Did I know you were on your way when I built that fire?  Perhaps.

What I recall most clearly is that it was a brilliant night.  The highways of the skies were lit, as they had for three years, with the absence of mankind’s banishment of the dark.  Honesty bids me say this to you: this planet has been inhabited by little children pretending to be big. A race that is as afraid of the dark as this one has been is ultimately — and deeply — afraid of itself.

Not that anyone has asked me.

What I also remember was that I had found this beautiful park, touched only by the fingers of nature, in the midst of a derelict city.  Your city. I hauled my wagon into the brush, and I built a fire.

A truth I believe to be universal among sane beings is that you rarely find animosity at a campfire when the builder greets you with peace.

You came out of the darkness.  I watched you step gracefully into the light, a beautiful creature.  I guessed you to be sixteen. That you were still in one piece told me you were a host.

This confused me, because nearly every human that carried the Fell husked out after the first year.  Their parasitic nature overwhelmed the hosts — those that didn’t die in battle with those who were immune.

What further confused me was, though the Fell certainly recognized me, you did not attack.

As beautiful, as frail as you appeared, the certainty came to me that the Fell within you was all that had kept you whole these past few years.

“Are you hungry?” I asked.  You nodded. “Do you mean peace?”  Again a nod. “Then sit with me and share what I have.”

You didn’t speak through the meal.  I wondered if you were capable.

“Thank you… sir,” were the first words I heard you speak.  Your voice carried me back to a sanity I thought I had outrun.  A warming light, a meal, and the stars, after the fire died, brought us into an alliance both uneasy and perplexing.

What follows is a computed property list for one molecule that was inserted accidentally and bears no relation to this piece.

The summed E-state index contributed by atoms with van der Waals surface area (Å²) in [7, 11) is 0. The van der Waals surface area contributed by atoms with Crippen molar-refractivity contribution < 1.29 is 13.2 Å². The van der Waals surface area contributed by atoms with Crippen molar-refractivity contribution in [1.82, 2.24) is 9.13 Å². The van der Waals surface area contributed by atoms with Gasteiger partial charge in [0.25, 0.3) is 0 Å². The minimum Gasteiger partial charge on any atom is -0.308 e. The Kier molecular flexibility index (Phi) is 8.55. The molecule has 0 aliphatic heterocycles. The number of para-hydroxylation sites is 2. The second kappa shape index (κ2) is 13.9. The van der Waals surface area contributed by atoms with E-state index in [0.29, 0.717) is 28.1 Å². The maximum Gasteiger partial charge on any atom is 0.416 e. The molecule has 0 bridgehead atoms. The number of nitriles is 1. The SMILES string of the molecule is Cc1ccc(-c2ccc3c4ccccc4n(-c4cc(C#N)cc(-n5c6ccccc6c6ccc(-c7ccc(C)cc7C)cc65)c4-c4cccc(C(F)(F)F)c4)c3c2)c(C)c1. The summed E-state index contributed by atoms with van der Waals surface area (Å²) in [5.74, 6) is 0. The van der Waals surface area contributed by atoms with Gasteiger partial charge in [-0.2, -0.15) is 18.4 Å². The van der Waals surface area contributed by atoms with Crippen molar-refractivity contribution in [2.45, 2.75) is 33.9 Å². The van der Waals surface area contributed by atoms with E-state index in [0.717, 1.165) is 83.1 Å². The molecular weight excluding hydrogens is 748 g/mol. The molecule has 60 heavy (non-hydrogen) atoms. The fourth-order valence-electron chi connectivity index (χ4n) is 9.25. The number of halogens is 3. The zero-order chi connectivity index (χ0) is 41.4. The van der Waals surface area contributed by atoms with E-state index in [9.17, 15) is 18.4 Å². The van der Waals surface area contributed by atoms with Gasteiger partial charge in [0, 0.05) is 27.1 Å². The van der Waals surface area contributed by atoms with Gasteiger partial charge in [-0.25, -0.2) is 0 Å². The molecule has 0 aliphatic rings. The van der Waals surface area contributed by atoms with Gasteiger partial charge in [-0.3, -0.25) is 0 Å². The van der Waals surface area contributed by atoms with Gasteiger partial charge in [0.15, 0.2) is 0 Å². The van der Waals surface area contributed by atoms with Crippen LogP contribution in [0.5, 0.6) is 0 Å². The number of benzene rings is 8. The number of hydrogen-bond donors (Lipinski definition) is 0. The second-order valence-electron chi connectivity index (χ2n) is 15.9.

I had to wonder why.  It turned out I wasn’t the only one to wonder.

* * *

For the March Speculative Fiction Challenge, at D. Wallace Peach / Myths of the Mirror.

Part 1    Part 2  Part 3

Internal Irony, part 3

“I felt myself being invaded through and through, I crumbled, disintegrated, and only emptiness remained.”

— Stanislaw Lem

You told me you thought you were thirteen when the Fell… were.  We don’t know when they arrived — and can never know — do we? If your memory is exact that makes you sixteen; seventeen at the most.

Most of your memories, your deepest memories, of parents, friends have evaporated into that for which you are the host.  Many of them are mingled with the thoughts of the Fell within. And that is sad.

What you do remember is the nights you hid wherever you could.  Hiding from the unruly. Those who for whatever reason did not fall under the sway of the Fell.  Mostly men after a while. Men who looked at you as prey.

The first night that you slept in the open on a roof, the stars as a nightlight, you were awakened not by the sound of their footsteps.  Something inside you caused you to go on alert. Two of them much bigger than you came up silently. They grabbed you quickly, roughly. Clawing at you, at your clothes.

What you described to me wasn’t a struggle.  You recalled the first one’s look of shock as he went over the edge.  He never cried out. The second one threw out his hands, signalling surrender, as you gripped him by his exposed flesh.  You who had never seen a boy, neutered a man in the blue-blackness of night. His death was an agony you carried with you for many days and nights.

Eventually, the attempted assaults — the deaths at your hands — brought you to the place emotionally where every warrior must come if she is to survive.  You stopped seeing them as humans; merely threats. You can’t even tell me how many men and women you have had to battle.

In that alone we stand on even ground.

* * *

For the March Speculative Fiction Challenge, at D. Wallace Peach / Myths of the Mirror.

Part 1

Part 2